Tuesday, July 8, 2008
Ezra Klein provides the latest ad promoting health care reofrm from the new organization Health Care for America Now. He reports that the supporters of health reform have learned many lessons from their failures during the Clinton administration. He writes,
. . . . . So it's of both enormous practical and symbolic significance that, in 2008, the first major health reform coalition with serious money and a genuine pressure plan is on the left. Health Care for American Now is a joint venture founded by a Who's Who of progressive organizations. The primary partners -- which is to say, those who put up $500,000 to join -- are include The American Federation of State, County and Municipal Employees, Americans United for Change, Campaign for America’s Future, Center for American Progress Action Fund, Center for Community Change, MoveOn.org, National Education Association, National Women’s Law Center, Planned Parenthood Federation of America, Service Employees International Union, United Food and Commercial Workers, and USAction. Within that list are old guard groups like Labor and new wave organizations like MoveOn. Both Change to Win and the AFL-CIO are represented. Standing behind them are a much larger list of coalition partners that include the American Nurses Association, the American Academy of Pediatrics, and the National Women's Law Center. It's about as broad a progressive coalition as you can imagine, and exactly what didn't exist in 1994.
But the biggest, broadest coalition imaginable isn't of much use if it doesn't have money behind it. This one does. $40 million, to be exact, and given the lineup, there could be more coming if the campaign is effective. The YouTube atop this post comes is their first ad, which is backed by a $1.5 million buy. Beyond national media, they'll also be hiring hundreds of organizers and centering them in swing districts and in the communities of wavering congressmen. Yesterday, the Huffington Post reported that they'd pay particular attention to Blue Dog Democrats, but today, Richard Kirsch, the campaign director, denied that report (which doesn't mean it isn't true), and said, “We’re going to be talking to every member in the country. We’re asking every member of Congress in the country which side they stand on."That's the campaign's primary question: Which side? As Kirsch puts it, " Are you on the side of quality affordable health care? Or on the side of being left alone to fend for yourself in the complicated, bureaucratic, private insurance market?" Private insurers are the enemy here: They're the villains named in the ads, invoked from the podium, assaulted in the images. The poster behind the stage -- a blow-up of the first print ad -- asked, "Trust the insurance companies to fix the health care mess?" The answer? "Not on your life." Indeed, the campaign's second principle, after a "truly inclusive and accessible health care system where no one is left out," is "a choice of a private insurance plan, including keeping the insurance you have if you like it, or a public insurance plan without a private insurer middleman."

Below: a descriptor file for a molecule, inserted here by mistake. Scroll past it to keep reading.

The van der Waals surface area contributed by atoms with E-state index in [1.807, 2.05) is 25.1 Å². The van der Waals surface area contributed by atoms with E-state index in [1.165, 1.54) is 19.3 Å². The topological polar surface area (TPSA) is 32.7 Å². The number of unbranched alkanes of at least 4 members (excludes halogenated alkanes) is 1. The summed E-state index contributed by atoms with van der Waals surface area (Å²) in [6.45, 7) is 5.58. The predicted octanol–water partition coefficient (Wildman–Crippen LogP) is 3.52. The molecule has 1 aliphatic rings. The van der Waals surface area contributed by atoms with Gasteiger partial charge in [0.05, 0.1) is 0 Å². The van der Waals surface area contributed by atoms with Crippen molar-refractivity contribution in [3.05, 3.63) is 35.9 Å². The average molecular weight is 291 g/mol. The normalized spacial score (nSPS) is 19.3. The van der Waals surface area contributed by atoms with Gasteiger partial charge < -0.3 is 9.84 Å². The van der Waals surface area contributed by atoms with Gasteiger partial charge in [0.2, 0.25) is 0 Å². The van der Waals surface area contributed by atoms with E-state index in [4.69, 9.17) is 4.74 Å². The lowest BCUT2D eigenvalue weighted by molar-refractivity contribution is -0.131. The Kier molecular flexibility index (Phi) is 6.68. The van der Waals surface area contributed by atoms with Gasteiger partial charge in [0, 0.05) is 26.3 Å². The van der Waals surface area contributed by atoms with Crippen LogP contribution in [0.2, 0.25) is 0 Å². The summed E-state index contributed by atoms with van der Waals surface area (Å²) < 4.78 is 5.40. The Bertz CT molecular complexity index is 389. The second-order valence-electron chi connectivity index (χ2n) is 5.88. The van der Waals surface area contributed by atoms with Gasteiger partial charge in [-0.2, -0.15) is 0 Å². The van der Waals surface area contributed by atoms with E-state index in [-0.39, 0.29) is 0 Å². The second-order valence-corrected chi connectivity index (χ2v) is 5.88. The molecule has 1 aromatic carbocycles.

All of which is to say, this year, the Left is organizing first. They're raising money first. They're mounting a grassroots strategy first. They're building the pressure coalitions first. . . . It may, of course, prove insufficient. But unlike in 1994, it won't be non-existent. And that's a huge, and promising, difference.